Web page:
For the Love of Trees

The summer heat has set in. In fact, it’s been some of the most extreme heat the planet has ever seen. As the temperatures rise, so does my concern for our urban trees. Drought and heat stress from climate change is a major driver of urban tree loss. And the death of those trees exacerbates urban heat.

The cooling effect of trees is well known and significant. Their shade can cool surfaces by an incredible 20-45 degrees fahrenheit, and reduce air conditioning demand by 20-30%. Not only that, trees also provide flood control by absorbing rainwater and slowing runoff.

The positive benefits of trees, however, are not shared equally. Disinvestment in many Black and brown neighborhoods has led to the loss of urban trees and the emergence of dangerous heat islands.

The plight of urban trees hits close to home for me. Literally. My postage-stamp-sized backyard in Washington DC hosts one of the most spectacular trees in the neighborhood. A massive Red Oak, 36 inches across at the base, stretches its branches over not only my home, but four of my neighbors’, providing shade and relief during DC’s notoriously muggy summers. I have measured a 20 degree difference between its shade and the parking area in the alley, and I’ve developed a strong affection for everything it provides.

But the tree is under strain. I noticed unhealthy branches and thinning in the upper canopy during the first summer after moving in. An arborist explained that it’s difficult for urban trees to get the water and nutrients they need with so much concrete and paved surfaces, and climate change is making that difficult situation so much worse. A tree surgeon removed the struggling branches and applied fertilizer to boost the tree’s chances. But not long after, I discovered the signs of further distress. The tree had come under attack by wood-boring insects and a fungus. A tell-tale sign, I was told, that it was losing its battle with a hostile climate. Stressed trees have weakened defenses and attract these pests, which are usually the cause of their ultimate demise.

I’m in an ongoing (and expensive!) struggle to nurse my distressed oak back to health. I’ve had treatments applied to control the pests, I give it compost to restore soil nutrients, I water it with rain captured in my rain barrel, and I’ve had more diseased branches removed. I’m doing everything I can …seriously, I even hug it from time to time.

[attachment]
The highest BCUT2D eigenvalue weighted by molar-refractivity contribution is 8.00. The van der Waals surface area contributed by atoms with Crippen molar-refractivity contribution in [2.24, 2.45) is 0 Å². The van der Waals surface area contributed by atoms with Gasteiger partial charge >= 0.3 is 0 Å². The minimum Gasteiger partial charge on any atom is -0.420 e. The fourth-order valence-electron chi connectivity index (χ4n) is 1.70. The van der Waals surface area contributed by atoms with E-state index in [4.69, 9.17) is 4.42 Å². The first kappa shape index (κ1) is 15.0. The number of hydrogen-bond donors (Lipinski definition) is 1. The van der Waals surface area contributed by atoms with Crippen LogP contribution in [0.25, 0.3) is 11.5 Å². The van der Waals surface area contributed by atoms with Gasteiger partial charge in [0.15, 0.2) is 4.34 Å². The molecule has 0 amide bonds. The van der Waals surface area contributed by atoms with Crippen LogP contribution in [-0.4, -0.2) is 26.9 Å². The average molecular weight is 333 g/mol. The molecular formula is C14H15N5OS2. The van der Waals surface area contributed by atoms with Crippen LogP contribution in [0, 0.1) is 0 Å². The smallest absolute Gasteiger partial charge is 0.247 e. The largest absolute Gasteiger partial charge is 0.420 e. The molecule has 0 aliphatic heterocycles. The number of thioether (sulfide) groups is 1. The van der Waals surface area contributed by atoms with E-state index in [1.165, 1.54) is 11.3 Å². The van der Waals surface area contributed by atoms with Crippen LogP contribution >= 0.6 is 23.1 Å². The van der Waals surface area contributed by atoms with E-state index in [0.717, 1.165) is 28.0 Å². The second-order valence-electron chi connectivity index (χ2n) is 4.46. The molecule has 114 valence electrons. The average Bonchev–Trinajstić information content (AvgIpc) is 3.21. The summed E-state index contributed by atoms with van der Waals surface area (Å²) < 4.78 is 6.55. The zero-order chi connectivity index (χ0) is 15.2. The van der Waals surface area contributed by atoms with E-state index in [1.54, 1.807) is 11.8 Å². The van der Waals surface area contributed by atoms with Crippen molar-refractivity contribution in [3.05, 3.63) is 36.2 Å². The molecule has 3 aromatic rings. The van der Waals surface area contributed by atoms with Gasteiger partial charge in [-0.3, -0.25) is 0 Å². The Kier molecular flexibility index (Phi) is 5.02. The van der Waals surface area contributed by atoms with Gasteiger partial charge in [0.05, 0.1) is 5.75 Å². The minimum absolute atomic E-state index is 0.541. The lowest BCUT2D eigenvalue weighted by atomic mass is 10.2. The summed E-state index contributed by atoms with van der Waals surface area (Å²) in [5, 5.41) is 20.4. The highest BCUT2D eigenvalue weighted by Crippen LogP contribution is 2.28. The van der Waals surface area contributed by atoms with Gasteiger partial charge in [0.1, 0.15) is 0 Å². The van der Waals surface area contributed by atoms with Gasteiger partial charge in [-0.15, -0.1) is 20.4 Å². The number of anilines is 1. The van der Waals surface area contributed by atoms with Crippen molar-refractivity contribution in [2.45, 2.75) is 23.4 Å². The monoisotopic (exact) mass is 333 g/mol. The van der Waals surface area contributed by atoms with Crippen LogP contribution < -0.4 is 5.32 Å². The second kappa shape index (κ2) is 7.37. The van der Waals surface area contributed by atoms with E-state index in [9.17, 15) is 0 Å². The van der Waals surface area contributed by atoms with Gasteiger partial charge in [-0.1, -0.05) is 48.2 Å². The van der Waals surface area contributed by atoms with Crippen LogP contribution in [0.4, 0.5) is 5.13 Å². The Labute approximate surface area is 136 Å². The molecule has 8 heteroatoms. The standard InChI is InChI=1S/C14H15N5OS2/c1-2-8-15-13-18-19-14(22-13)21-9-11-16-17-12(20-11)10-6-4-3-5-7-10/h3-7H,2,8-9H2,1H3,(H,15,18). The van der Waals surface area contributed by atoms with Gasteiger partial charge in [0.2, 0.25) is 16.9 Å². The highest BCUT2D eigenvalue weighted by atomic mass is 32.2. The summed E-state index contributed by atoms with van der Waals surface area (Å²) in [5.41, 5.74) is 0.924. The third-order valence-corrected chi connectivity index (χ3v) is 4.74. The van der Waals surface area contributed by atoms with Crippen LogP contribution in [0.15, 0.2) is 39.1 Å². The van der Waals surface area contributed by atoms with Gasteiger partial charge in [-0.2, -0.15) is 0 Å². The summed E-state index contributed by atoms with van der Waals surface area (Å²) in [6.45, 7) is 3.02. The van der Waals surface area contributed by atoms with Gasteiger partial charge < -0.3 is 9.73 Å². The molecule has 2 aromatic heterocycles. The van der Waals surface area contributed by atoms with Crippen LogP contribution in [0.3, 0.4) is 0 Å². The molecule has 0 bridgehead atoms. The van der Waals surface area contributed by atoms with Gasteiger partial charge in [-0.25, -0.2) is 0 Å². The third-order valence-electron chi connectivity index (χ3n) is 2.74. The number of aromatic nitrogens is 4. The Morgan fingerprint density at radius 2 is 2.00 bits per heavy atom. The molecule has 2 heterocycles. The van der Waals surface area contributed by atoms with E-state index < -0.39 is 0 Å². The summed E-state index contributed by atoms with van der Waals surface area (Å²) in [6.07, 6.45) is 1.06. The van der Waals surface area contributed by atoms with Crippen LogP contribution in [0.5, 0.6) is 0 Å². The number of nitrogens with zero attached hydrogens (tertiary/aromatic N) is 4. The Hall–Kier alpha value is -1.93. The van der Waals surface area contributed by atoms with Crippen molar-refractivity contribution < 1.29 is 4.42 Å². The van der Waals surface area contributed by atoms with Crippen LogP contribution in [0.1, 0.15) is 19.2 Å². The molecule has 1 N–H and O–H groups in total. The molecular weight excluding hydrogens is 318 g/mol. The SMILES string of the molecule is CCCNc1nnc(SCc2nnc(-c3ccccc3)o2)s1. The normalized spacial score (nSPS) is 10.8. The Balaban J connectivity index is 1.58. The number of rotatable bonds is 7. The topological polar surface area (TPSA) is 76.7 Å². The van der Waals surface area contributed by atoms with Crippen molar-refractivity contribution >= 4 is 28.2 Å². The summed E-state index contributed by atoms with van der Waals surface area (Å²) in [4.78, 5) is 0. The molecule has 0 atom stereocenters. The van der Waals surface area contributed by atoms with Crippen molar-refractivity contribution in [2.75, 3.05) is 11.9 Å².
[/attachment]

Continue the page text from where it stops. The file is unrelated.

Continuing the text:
While the tree is the one struggling, I feel a great deal of distress myself. The grief and worry is sometimes intense, perhaps excessive at times, but there’s something powerful about such an old and magnificent tree. It’s hard to bear the thought that it might not survive.

At the onset of my third summer caring for this tree, there are hopeful signs that the treatments I’ve applied and the attention I’ve been giving it are starting to have an effect; there are currently no signs that disease is spreading to the lower canopy. We are hoping for the best! But, it’s hard to have the same optimism about other trees in the city. It seems like every time I go for a walk, there’s another stump and a patch of sun-baked ground.

Casualty of a changing climate

My request to you is this: let’s start thinking of trees as more than just decorative extras or “nice to have”. Let’s see them as they are, as critical infrastructure that will keep us cool in extreme heat conditions. We need to make sure our neighbors and our local leaders understand this, so please, talk to them about the benefits trees provide. Explain that it takes a lot to keep trees alive, and it will take even more as climate change progresses. Advocate for the expansion of urban tree cover, especially in parts of the city that are already lacking. And most of all, nurture them. Their survival – and potentially ours – depends on it.

About the Author
Brett Matulis, Communities Program Director, ecoAmerica

Additional Resources

American Climate Leadership Awards 2023 Broadcast Recording

ecoAmerica American Climate Leadership Awards Replication Guides

Path to Positive Communities Resources

Path to Positive Communities – Ambassador Training

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